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Apr 07, 1999 Washington, D.C.

The White House Historical Association announces the opening on April 7, 1999, of a new exhibit “White House Impressions: The President’s House Through the Eye of the Artist” at the White House Visitor Center in Washington, D.C. The exhibit will feature works of 14 prominent American artists, representing the 13 original states and the District of Columbia, invited by the association to document their personal impressions of the White House in honor of the 200th anniversary of President and Mrs. John Adams taking residence on November 1, 1800. Every president and his family have lived in the White House since then.

In addition to being displayed at the Visitor Center, the 14 paintings will be reproduced in a commemorative calendar for the year 2000. The purpose of the calendar is twofold: to heighten public awareness of the significance of the house at this important time in its history and to generate the funds to acquire an historic object as a 200th anniversary gift to the permanent collection of the White House. As a special feature of the opening of the exhibit, the 14 artists will sign calendars for the public from 9:30 a.m. to 1:00 p.m. on April 7. The exhibit will be on display through September 5, 1999, and will travel to presidential libraries and museums during the year 2000.

“The White House continues to inspire artists in a moving testimonial to the special place its image holds in the hearts of all Americans and this unique exhibit celebrates the contemporary artist’s view of a revered house. We are very proud to add this series of paintings of the President’s House to our collection,” said Neil W. Horstman, executive vice president of the White House Historical Association.

The artists have generously donated their works with only a modest honorarium. Their names and the state they represent are: Al Alexander, New Jersey; Carol Aronson-Shore, New Hampshire; John Barber, Virginia; Marilyn Caldwell, Connecticut; Ken Davies, Massachusetts; Domenic DiStefano, Pennsylvania; Marjorie Egee, Delaware; Ray Ellis, Georgia; Carlton Fletcher, District of Columbia; West Fraser, South Carolina; Tom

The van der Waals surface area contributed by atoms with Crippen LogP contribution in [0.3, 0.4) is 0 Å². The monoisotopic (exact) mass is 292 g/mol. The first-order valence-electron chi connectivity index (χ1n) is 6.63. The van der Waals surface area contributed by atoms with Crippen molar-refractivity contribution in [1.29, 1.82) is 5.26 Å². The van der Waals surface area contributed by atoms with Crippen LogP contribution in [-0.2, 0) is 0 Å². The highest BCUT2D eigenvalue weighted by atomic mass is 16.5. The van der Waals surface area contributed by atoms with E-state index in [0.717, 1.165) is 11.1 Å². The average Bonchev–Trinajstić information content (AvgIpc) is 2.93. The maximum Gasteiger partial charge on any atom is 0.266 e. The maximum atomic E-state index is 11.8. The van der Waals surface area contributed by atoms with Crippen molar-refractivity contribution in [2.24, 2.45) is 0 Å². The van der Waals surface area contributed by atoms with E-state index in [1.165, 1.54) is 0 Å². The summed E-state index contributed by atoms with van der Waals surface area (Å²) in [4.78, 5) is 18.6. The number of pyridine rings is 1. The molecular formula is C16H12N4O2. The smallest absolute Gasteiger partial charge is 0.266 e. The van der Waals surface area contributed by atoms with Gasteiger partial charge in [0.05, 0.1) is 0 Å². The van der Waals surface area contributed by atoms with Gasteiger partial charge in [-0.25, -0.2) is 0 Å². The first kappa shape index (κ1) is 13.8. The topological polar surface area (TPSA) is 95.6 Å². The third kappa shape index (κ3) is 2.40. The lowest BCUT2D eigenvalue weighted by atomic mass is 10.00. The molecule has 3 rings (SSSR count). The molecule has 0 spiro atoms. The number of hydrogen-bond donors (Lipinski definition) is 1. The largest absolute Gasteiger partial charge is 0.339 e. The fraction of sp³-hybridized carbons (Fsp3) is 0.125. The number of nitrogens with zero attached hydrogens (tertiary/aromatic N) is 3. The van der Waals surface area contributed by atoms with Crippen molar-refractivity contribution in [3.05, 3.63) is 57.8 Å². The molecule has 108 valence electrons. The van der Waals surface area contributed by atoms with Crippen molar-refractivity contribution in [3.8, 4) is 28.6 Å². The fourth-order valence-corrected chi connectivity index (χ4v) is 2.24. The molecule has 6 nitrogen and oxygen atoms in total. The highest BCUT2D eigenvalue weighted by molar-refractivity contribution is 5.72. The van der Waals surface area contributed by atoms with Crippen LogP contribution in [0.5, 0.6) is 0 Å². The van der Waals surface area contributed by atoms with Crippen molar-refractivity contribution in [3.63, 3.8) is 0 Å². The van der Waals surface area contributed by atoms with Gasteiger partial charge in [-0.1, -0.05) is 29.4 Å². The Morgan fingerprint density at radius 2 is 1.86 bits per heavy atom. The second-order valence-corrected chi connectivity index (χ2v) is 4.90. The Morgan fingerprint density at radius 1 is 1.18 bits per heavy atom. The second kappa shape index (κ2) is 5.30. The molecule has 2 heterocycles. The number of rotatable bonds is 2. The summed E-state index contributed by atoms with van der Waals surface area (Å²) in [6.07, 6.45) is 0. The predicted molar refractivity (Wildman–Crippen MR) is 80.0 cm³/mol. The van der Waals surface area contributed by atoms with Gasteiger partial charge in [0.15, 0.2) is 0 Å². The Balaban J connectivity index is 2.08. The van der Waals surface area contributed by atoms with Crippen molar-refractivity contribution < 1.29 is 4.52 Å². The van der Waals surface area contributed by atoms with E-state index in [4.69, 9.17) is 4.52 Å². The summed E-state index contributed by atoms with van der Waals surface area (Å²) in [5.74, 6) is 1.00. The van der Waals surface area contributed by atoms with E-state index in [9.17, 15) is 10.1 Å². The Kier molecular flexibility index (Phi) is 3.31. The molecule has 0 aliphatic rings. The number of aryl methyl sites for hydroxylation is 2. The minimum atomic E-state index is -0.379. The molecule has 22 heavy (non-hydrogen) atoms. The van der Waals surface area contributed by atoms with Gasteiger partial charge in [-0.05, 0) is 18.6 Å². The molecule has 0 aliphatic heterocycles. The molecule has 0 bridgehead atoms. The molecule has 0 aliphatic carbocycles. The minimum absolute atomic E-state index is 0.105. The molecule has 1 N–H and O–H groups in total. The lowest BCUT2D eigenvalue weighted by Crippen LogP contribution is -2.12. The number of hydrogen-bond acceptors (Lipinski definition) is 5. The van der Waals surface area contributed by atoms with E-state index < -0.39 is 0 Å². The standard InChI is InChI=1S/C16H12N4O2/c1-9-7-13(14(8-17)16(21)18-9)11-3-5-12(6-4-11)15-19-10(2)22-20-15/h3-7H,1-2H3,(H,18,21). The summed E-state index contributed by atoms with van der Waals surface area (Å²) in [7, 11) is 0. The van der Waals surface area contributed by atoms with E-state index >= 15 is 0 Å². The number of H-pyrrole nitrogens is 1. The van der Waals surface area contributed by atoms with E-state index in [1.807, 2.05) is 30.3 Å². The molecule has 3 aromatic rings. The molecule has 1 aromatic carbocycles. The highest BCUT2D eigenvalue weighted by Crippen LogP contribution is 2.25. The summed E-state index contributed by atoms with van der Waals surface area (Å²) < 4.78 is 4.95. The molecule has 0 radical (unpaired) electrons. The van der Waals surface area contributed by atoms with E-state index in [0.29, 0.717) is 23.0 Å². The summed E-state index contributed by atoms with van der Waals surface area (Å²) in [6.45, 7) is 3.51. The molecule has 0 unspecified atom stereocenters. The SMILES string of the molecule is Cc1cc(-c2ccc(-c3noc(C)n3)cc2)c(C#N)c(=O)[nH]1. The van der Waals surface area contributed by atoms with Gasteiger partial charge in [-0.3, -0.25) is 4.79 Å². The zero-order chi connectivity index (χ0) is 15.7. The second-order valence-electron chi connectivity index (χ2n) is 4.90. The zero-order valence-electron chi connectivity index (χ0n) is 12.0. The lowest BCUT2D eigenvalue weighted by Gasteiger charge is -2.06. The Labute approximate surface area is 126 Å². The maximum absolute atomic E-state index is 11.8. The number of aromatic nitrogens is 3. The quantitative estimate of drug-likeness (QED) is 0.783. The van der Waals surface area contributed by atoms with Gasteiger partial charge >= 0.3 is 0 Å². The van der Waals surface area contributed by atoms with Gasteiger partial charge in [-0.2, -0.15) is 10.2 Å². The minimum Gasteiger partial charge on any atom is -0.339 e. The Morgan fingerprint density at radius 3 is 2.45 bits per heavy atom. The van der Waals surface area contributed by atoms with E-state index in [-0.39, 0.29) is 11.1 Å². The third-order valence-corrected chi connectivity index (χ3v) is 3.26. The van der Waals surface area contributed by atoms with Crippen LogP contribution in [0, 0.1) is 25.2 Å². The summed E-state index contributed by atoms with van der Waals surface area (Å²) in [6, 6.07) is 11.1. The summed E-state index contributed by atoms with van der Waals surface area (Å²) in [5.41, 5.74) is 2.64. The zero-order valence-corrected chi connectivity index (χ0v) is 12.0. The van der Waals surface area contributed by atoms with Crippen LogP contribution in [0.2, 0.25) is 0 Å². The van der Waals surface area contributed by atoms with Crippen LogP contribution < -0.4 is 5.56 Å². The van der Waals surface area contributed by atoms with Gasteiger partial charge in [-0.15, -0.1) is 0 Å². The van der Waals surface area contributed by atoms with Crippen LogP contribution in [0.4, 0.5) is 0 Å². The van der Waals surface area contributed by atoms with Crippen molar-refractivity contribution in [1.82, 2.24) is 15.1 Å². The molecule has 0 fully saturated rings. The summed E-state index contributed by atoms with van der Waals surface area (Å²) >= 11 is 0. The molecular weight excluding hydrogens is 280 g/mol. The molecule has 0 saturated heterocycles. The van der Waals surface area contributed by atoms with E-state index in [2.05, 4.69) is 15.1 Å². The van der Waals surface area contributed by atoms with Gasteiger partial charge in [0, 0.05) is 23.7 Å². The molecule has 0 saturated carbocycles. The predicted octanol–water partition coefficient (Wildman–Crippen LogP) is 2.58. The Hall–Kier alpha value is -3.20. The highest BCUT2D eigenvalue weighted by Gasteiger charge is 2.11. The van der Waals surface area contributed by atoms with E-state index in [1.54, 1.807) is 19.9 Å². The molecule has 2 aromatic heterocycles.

Freeman, Maryland; Richard Grosvenor, Rhode Island; Joe Reboli, New York; and Bob Timberlake, North Carolina.

The White House Historical Association is a nonprofit organization, chartered in 1961, to enhance understanding, appreciation and enjoyment of the White House. Proceeds from the sale of publications and other items are used to fund acquisitions of historic furnishings and art work for the permanent White House collection, assist in the preservation of the public rooms, and further the association’s educational mission.

The White House Visitor Center, in historic Malcolm Baldrige Hall of the Department of Commerce at 15th and Pennsylvania Avenue, N.W., offers a welcoming experience and orientation to the White House and President’s Park. The center is the ticket distribution area for the White House public tours program. The facility also provides interesting exhibits and free video presentations that serve as an alternative form of tour for those unable to visit the White House. The Visitor Center, operated by the National Park Service, is open daily.

About the white house historical association

First Lady Jacqueline Kennedy envisioned a restored White House that conveyed a sense of history through its decorative and fine arts. She sought to inspire Americans, especially children, to explore and engage with American history and its presidents. In 1961, the nonprofit, nonpartisan White House Historical Association was established to support her vision to preserve and share the Executive Mansion’s legacy for generations to come. Supported entirely by private resources, the Association’s mission is to assist in the preservation of the state and public rooms, fund acquisitions for the White House permanent collection, and educate the public on the history of the White House. Since its founding, the Association has given more than $50 million to the White House in fulfillment of its mission.

To learn more about the White House Historical Association, please visit

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